[Dev] Fauno's workflow

Luke T. Shumaker lukeshu at sbcglobal.net
Fri Nov 30 23:51:20 GMT 2012

At Fri, 30 Nov 2012 15:29:56 -0300,
Nicolás Reynolds wrote:
> "Luke T. Shumaker" <lukeshu at sbcglobal.net> writes:
> > It copies the packages in ${chrootdir}/srcdest to your configured
> > SRCDEST outside of the chroot; where normal `makepkg` would put them.
> but srcdest is for downloading sources... why copying if you can have
> them all in the same place anyway? :D

Because the file ownership of the outside srcdest (you) and the inside
srcdest ("nobody") are different.

> > > it may also bind mount a subdir on home where you store abslibre and
> > > libretools (i use the git version) and that's clean enough. it's never
> > > been a problem though.
> >
> > Eh, I'm a fan of getting an up-to-date libretools on the repos.
> it's not enough if i'm testing changes to libretools itself ;)

Well then, that's what /repo is for, put the testing package there.

> > > >  * A chroot also protects you from a misbehaving build script messing
> > > >    with your $HOME.
> > > 
> > > i usually check pkgbuilds from aur and trust the ones that come from
> > > abslibre...
> >
> > Not just the PKGBUILDS, but the Makefiles, ant scripts, etc that are
> > part of the source.
> ok then refer to mount chroot's ~ to something that contains libretools
> and abslibre (or just abslibre):
> $ ls ~/packages/
> abslibre/
> packages/
> sources/
> $ mount --bind ~/packages $chrootdir/home/$USER/

I'll consider this. Perhaps I'll make bind mounts configurable, so you
can configure whatever mounts you want.

> >> chcleanup is run automatically here, not optionally. -c is needed when
> >> the chroot is considered dirty if not pristine so it may remove the
> >> packages you already installed if this is the second run, and this isn't
> >> the case: chroot is considered dirty when more than the needed packages
> >> are installed.
> >
> > How is it done automatically?
> it's always run by treepkg before makepkg, no flag involved, and it's a
> tiny script that just knows what to remove instead of removing
> everything just in case (rsync is slow and btrfs is overkill in
> comparison to a *tiny* script that runs pacman -Rn
> packages-not-in-base-or-pkgbuild).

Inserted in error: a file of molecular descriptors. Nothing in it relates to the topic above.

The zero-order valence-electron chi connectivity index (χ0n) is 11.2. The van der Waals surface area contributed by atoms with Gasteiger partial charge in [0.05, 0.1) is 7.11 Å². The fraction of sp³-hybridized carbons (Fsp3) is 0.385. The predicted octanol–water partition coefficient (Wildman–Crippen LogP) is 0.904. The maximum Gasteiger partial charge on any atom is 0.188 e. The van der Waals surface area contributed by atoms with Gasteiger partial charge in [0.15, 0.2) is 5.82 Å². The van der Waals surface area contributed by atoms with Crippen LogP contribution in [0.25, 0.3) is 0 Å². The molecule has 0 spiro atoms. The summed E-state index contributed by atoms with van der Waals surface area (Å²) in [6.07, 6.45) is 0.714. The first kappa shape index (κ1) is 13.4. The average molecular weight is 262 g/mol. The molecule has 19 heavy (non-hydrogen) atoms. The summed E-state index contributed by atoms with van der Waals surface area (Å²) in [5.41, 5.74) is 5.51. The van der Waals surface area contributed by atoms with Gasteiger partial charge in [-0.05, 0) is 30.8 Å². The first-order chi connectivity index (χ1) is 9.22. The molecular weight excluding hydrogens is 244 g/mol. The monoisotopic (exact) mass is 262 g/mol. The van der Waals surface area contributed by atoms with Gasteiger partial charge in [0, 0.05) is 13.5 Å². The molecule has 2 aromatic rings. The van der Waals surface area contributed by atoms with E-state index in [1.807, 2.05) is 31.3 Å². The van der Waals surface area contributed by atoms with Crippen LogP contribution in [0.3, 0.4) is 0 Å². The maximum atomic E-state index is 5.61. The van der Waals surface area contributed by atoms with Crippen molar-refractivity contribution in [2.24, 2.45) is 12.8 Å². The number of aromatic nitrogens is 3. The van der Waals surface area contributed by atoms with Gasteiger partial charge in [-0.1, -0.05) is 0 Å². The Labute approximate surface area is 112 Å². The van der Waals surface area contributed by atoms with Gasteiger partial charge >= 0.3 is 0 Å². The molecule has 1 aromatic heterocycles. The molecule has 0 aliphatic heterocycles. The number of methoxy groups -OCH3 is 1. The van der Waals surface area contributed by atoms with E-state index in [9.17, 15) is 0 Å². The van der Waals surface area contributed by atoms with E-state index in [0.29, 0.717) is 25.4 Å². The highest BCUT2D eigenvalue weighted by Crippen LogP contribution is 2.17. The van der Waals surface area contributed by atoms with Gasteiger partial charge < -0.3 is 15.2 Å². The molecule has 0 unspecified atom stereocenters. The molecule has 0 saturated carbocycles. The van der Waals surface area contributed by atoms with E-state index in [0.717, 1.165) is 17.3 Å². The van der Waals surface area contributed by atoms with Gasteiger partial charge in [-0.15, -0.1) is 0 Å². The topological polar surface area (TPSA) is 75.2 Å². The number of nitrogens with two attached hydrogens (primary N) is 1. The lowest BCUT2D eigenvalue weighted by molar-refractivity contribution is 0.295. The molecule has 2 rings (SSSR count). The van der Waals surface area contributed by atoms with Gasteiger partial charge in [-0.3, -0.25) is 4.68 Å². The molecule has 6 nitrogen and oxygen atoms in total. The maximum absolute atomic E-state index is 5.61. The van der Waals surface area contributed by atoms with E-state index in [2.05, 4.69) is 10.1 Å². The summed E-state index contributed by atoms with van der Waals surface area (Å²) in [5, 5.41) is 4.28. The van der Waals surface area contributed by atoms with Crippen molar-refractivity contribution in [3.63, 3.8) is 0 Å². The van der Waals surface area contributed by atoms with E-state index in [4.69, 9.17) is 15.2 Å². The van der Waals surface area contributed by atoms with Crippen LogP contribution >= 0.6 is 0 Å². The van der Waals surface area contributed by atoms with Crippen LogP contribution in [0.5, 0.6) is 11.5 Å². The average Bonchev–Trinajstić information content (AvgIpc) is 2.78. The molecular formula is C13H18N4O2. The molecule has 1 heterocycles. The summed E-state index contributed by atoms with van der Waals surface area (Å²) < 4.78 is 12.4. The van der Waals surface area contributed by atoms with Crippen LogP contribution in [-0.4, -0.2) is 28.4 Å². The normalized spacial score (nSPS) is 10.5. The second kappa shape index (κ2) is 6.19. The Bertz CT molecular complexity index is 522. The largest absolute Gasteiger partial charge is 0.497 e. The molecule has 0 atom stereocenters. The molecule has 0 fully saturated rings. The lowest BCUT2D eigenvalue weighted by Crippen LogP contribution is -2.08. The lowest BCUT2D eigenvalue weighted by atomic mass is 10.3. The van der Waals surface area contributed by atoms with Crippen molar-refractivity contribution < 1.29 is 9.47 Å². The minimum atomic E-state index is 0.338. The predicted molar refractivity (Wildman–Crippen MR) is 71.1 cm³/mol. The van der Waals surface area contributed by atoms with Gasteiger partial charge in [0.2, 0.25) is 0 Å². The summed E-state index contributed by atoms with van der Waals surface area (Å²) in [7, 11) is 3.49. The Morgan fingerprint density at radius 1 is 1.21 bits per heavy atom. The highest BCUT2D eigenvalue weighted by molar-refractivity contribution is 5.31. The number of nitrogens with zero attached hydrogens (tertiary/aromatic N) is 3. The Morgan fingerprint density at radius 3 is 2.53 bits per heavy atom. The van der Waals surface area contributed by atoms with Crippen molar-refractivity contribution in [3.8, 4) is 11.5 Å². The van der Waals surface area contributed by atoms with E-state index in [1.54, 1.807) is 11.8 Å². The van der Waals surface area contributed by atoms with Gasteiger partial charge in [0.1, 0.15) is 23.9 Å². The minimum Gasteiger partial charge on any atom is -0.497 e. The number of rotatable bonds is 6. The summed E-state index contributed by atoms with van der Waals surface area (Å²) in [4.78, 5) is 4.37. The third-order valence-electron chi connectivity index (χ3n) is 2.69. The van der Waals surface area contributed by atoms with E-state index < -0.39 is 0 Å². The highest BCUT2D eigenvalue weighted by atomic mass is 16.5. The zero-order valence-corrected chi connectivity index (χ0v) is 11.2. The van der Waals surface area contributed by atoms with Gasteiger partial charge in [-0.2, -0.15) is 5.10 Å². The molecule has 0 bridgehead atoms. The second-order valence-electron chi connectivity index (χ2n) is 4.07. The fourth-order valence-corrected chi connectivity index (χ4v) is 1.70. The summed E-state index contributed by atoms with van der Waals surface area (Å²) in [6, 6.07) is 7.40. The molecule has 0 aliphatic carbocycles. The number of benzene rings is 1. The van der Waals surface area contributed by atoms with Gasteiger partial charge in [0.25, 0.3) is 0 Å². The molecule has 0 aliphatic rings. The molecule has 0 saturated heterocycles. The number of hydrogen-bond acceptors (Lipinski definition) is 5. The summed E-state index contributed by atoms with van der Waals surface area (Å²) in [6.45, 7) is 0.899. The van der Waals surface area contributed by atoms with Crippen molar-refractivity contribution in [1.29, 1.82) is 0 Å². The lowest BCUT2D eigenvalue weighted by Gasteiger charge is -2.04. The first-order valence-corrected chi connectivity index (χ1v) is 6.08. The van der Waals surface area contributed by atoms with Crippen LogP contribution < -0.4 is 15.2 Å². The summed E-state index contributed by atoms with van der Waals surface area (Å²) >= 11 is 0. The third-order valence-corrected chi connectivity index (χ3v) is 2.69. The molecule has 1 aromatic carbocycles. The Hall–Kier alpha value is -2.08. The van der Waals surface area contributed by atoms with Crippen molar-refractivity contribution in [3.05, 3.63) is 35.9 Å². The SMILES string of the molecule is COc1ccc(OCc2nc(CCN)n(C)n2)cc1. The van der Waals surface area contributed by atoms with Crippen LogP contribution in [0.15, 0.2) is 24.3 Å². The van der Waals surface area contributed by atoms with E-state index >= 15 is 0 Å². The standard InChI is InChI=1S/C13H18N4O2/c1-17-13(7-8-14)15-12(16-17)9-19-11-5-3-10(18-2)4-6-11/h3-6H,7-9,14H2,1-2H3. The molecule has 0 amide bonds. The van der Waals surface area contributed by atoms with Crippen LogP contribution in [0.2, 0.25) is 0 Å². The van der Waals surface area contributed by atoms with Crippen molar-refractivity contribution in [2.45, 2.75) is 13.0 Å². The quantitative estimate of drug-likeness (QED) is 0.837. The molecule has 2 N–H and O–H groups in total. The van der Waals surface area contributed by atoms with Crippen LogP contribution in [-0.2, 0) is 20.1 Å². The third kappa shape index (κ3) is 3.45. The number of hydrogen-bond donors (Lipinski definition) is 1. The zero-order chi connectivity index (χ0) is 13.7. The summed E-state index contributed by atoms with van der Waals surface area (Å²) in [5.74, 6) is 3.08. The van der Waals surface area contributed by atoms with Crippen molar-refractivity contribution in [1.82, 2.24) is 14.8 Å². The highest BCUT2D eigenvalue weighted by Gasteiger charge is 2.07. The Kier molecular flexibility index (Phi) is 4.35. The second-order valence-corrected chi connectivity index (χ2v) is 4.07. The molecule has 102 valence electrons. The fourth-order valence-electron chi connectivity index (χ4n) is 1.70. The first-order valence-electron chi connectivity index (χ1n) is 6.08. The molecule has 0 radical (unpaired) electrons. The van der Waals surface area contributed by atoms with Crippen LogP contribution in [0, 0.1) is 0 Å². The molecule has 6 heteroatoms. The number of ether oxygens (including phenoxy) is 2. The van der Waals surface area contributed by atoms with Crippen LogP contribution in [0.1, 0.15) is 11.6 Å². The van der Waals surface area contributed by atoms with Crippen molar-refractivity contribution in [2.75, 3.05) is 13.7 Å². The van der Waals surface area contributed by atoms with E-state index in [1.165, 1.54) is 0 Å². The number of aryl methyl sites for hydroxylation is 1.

How the tools clean has changed.

 librechroot -c cleans the chroot using chcleanup
 librechroot -s syncs it to a pristine chroot with rsync/btrfs 

I've also just (since I started writing the email) tought libremakepkg
to also run chcleanup for every build, since it isn't overkill like
the old package cleanup was.

> >> recreating here means "mounting and umounting, removing files, spawning
> >> shells...", why has this to be done many times when i can do it once or
> >> less? (yeeloongs aren't the quickest machines).
> >
> > I wish I hade a yeeloong to verify...
> :c
> but still, doing things many times unnecesarily doesn't sound kiss to
> me, as in i didn't had to rewrite libremakepkg, i just stopped using it
> ;)

My goal with rewriting libremakepkg was to "wrap makepkg, adding hooks
to do things for me that I'm doing manually now".

> > It's pretty minimal now.  The most complicated parts are:
> >  * handling signals to umount and exit gracefully
> that's the problem with making it mount everytime instead of using
> fstab, you can end up with the same dir bind mounted many many times.

I think I fixed that bug. Before it trapped the signals so that when
there was an error, it went to the umount function. The first thing
that function did was reset the traps to the exit function. This was
bad because it meant that it might exit early and not umount

I think that modifying the outside fstab is too invasive into the
user's system.

> >  * the legacy code that only runs if systemd-nspawn isn't available
> this should be deprecated imo

I agree, but removing it would involve patching devtools even more
than I already do.  I'm trying to keep it so that I can still pull
changes from devtools.

> > And some of the "checks" can only be done with a chroot, such as
> > turning networking off during the build and package stages.
> this is true, but what we're discussing (except from the "running any
> command instead of a predefined set" part) does still apply.

I'm not sure what you mean. In order to toggle the networking you must
exit and re-enter the chroot.

Happy hacking,
~ Luke Shumaker

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